Fish are commonly classified by physical characteristics or patterns of behaviour and are usually referred to as either pelagic or demersal. The pelagic fish such as mackerel and herring are feeders of microscopic plankton found in the surface layers of the sea. Demersal fish such as grouper, cod and flatfish, live on or near the sea bed and these patterns of behaviour give rise to different fishing techniques. Generally the pelagic species of fish contain higher levels of fat content than the demersal species.

Fatty fish

Fatty fish contain most of the fat content in the body tissues and use it as a source of energy. The fat is concentrated in the flesh about the lateral line running down each side of the body and will vary considerably depending upon the time of the year. The herring for example (Clupea harengus ), may have a fat content of only 1 percent immediately after spawning and more than 20 percent at other times when feeding well. The percentage increase in fat content is at the expense of the water content with the protein level remaining fairly constant. Figure 1 shows the seasonal variation of fat and water for the mackerel (Scomber scombrus) in the UK.

Figure 1. Seasonal variation in composition of Scomber scombrus

Lean fish

Lean fish are typically bottom-living fish with low fat content. Usually less than 5 percent. The bulk of the fat is contained in the liver with the muscle having a low fat content.

Chemical composition

The chemical composition of fish depends on the fish species, the season, the condition and the feed of the fish. Main components are water, fat and protein but the low concentrations of carbohydrates, minerals, vitamins, sugars and free amino acids also present are important to flavour, odour and nutritional value. Table 1 gives the composition of the raw flesh of a number of selected species (main components only).

Table 1 Chemical composition


Scientific Name

Water (%)

Fat (%)

Protein (%)

Cod Gadus morhua




Redfish Sebastes sp. 73-79 3.2-8.1 16.8-19.7
Herring Clupea harengus 60-80 0.4-22.0 16-19
Mackerel Scomber scombrus 56-74 1.0-23.5 16-20
Hake Merluccius merluccius 80 0.4-1.0 17.8-18.6
Sole Solea solea 78 1.8 18.8
Albacore Thunnus alalunga 59-72 4.3-16.1 21-27

Specific and latent heat

Specific and latent heat values of fish are dependent upon the chemical composition of the fish but for lean fish with a water content of about 80 percent, the specific heat is 0.9 kcal/kgC for temperatures about -1C, the temperature at which lean fish starts to freeze. As freezing does not take place at a particular temperature latent heat and specific heats are removed simultaneously. Figure 2 shows the relationship of total heat content for lean fish taking an arbitrary zero of -40C.


Figure 2. Total heat content of lean fish

The heat content of fatty fish, which has a lower water content than lean fish, will be reduced. A fish with a fat content of 20 percent may start to freeze at -2C and have a heat content lower by 22 percent. Since the oil content varies seasonally the figures for lean fish may be taken as representing the maximum cooling requirement.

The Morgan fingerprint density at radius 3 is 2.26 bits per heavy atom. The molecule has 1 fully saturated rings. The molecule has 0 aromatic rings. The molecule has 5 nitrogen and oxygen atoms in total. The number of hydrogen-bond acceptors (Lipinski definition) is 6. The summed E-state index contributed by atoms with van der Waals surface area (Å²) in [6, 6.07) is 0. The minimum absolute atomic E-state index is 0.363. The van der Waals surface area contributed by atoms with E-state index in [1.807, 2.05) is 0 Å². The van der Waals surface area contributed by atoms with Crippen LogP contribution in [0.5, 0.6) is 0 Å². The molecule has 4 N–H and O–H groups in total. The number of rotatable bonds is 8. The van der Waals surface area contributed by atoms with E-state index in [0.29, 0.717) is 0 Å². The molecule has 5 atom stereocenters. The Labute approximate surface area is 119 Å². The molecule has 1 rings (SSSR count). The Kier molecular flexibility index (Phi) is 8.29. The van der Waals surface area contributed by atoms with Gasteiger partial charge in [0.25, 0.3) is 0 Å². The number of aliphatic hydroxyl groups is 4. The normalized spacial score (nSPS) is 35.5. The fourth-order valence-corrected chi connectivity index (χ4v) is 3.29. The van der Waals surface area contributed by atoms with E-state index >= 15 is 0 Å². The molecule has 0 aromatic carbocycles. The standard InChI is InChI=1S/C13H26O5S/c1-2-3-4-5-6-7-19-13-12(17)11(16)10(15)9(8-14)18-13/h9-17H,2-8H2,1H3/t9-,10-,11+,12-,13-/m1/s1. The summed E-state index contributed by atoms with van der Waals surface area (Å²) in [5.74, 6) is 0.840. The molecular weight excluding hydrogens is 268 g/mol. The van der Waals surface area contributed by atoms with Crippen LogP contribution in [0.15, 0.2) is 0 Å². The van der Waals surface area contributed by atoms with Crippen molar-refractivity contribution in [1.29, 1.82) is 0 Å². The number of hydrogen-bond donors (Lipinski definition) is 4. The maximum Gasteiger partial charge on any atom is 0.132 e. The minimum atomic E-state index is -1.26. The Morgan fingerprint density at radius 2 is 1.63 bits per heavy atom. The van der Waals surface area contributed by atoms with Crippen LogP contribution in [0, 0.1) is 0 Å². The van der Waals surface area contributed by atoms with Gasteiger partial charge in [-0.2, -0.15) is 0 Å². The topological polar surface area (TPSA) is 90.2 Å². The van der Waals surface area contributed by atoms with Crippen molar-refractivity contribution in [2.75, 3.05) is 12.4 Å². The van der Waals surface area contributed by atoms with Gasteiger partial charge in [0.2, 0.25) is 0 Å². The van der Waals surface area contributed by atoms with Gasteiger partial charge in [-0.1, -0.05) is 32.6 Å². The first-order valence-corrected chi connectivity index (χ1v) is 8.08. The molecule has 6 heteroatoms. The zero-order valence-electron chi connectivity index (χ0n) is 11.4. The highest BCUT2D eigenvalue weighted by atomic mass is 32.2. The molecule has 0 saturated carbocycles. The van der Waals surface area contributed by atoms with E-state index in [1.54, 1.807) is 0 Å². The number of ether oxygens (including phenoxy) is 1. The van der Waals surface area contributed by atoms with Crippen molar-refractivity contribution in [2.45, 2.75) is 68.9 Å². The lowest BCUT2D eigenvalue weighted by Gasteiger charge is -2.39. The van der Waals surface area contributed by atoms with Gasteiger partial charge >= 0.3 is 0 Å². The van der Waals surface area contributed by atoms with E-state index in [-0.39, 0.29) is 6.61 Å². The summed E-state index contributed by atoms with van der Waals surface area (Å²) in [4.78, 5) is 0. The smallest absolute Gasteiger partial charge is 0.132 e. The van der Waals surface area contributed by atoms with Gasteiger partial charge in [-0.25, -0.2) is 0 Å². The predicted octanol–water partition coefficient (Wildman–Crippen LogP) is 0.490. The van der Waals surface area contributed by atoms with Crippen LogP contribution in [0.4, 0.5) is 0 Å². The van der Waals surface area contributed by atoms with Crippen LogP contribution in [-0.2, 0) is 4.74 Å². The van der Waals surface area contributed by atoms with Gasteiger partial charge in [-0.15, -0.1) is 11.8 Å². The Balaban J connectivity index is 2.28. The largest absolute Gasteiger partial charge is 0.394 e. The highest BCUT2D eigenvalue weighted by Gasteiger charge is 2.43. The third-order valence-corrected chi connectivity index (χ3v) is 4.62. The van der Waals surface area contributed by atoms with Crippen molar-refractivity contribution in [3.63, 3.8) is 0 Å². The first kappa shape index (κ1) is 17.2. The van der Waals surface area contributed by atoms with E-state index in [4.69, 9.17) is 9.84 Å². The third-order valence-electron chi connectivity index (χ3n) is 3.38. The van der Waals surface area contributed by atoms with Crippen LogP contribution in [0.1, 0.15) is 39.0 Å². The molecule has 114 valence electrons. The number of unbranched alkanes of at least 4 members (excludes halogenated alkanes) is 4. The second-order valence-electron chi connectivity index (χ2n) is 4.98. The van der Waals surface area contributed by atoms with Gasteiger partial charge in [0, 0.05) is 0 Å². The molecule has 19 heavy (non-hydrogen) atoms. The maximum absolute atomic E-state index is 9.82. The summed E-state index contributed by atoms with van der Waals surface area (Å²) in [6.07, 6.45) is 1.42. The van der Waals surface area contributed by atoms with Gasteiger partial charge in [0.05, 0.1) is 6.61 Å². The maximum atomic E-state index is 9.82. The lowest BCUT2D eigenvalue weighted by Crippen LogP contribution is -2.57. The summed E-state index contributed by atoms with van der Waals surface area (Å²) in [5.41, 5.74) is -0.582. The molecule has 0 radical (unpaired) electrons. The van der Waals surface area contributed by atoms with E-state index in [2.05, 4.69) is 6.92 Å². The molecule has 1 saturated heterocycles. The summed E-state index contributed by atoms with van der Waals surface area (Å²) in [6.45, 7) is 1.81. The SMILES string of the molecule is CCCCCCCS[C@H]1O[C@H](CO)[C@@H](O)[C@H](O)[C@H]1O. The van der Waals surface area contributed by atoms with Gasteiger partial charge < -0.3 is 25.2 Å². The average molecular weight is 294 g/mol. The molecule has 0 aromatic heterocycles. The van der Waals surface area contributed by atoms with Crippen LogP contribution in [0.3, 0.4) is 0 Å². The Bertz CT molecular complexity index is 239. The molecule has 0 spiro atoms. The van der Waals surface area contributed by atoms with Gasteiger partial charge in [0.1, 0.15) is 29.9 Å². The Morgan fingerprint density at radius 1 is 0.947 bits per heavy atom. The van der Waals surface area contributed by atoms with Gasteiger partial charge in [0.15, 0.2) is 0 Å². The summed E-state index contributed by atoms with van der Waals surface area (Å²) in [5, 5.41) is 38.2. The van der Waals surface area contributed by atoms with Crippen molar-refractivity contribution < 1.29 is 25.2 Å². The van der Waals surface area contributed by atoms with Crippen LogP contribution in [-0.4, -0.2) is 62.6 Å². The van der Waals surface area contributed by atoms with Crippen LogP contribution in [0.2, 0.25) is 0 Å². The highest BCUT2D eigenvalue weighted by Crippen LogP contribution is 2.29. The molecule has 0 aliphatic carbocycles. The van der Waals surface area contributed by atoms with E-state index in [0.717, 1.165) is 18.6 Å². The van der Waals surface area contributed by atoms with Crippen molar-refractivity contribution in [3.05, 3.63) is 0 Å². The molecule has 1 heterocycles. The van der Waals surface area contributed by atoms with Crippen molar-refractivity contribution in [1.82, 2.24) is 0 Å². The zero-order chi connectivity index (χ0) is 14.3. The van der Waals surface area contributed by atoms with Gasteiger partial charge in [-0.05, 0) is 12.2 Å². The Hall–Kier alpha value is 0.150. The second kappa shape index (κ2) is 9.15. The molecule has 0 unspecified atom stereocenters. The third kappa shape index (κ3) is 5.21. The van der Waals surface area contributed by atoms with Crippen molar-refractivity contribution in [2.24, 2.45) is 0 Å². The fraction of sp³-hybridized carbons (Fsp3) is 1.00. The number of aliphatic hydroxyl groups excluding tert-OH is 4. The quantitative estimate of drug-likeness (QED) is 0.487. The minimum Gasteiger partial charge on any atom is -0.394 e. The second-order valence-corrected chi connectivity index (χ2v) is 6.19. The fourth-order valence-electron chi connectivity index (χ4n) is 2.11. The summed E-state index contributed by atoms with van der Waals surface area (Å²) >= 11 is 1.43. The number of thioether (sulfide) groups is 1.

When a fish dies spoilage begins due to bacterial, enzymatic and chemical action. On death the bacteria present in the surface slime, gills and intestines, which do no harm to the living fish due to its natural resistance to them start to multiply and penetrate the tissues, the enzymes in the stomach and intestines start to penetrate the belly lining and oxidation of the fat in the flesh occurs. The rate of spoilage is dependent upon the holding temperature and is greatly accelerated at higher temperatures, due to increased bacterial action at the higher temperatures. Freshness is to a certain degree subjective but it can be "measured" against an agreed scale by assessment of appearance, odour and-taste. Figure 3 shows how freshness of a lean fish deteriorates with time at selected holding temperatures.

Figure 3. Deterioration of lean fish

Fatty fish will deteriorate far quicker than lean fish due to the higher rate of oxidation of the fat. Herring for example will be unacceptable after five or six days when held at 0C and after only 30 h when held at 15C.

Spoilage can be reduced by washing, gutting, gilling and above all by keeping the fish cool by the use of ice.

Table 2 lists the shelf lives of selected species.

Table 2 Shelf life

Temperate Water

Tropical Water


Shelf-life (days)


Shelf-life (days)



Snaper (Brazil)


Haddock 12-15 Tuna (USA) 29
Whiting 9-12 Synagric japonicus (India) 27
Hake 8-10 Bonga (West Africa) 20
Redfish 13-15 Sea bream (West Africa) 26
Herring 5-6 Burrito (West Africa) 22
Mackerel 7-9 Tilapia (West Africa) 28

Weight-length relationship

The relationship between weight and length of fish may be of interest in the design of fish processing machinery and fish handling equipment. Figure 4 shows the relationship for cod, snapper, flounder, mackerel and trout.

Figure 4. Weight-length relationship

Age-weight relationship

The age-weight relationship of a fish is of particular interest in the husbandry and harvesting of farmed fish and for any given species will depend on the type of feed, the water temperature and quality, the holding method and sex of the fish. As a comparison Figures 5 and 6 show the approximate relationship for salmon, halibut, turbot, plaice, grey mullet, hake and red mullet.

Figure 5 Age-weight relationship for salmon

Figure 6 Age-weight relationship for flat and round fish